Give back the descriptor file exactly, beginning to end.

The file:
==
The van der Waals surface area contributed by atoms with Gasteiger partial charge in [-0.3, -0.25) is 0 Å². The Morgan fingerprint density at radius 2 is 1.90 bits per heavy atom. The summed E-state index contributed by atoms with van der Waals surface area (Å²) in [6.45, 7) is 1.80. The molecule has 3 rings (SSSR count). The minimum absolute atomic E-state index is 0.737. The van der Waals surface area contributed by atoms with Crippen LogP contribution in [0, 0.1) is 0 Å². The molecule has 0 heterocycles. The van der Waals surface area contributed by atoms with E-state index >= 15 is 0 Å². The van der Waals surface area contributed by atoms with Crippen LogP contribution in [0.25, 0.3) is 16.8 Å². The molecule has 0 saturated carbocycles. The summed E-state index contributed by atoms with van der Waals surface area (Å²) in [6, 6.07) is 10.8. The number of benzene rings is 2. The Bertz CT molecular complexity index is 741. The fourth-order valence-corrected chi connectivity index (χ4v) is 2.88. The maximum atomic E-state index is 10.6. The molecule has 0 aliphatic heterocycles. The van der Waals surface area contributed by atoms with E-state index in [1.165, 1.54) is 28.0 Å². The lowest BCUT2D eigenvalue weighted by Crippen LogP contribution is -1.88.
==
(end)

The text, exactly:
The van der Waals surface area contributed by atoms with Gasteiger partial charge in [-0.3, -0.25) is 0 Å². The Morgan fingerprint density at radius 2 is 1.90 bits per heavy atom. The summed E-state index contributed by atoms with van der Waals surface area (Å²) in [6.45, 7) is 1.80. The molecule has 3 rings (SSSR count). The minimum absolute atomic E-state index is 0.737. The van der Waals surface area contributed by atoms with Crippen LogP contribution in [0, 0.1) is 0 Å². The molecule has 0 heterocycles. The van der Waals surface area contributed by atoms with E-state index >= 15 is 0 Å². The van der Waals surface area contributed by atoms with Crippen LogP contribution in [0.25, 0.3) is 16.8 Å². The molecule has 0 saturated carbocycles. The summed E-state index contributed by atoms with van der Waals surface area (Å²) in [6, 6.07) is 10.8. The number of benzene rings is 2. The Bertz CT molecular complexity index is 741. The fourth-order valence-corrected chi connectivity index (χ4v) is 2.88. The maximum atomic E-state index is 10.6. The molecule has 0 aliphatic heterocycles. The van der Waals surface area contributed by atoms with E-state index in [1.165, 1.54) is 28.0 Å². The lowest BCUT2D eigenvalue weighted by Crippen LogP contribution is -1.88.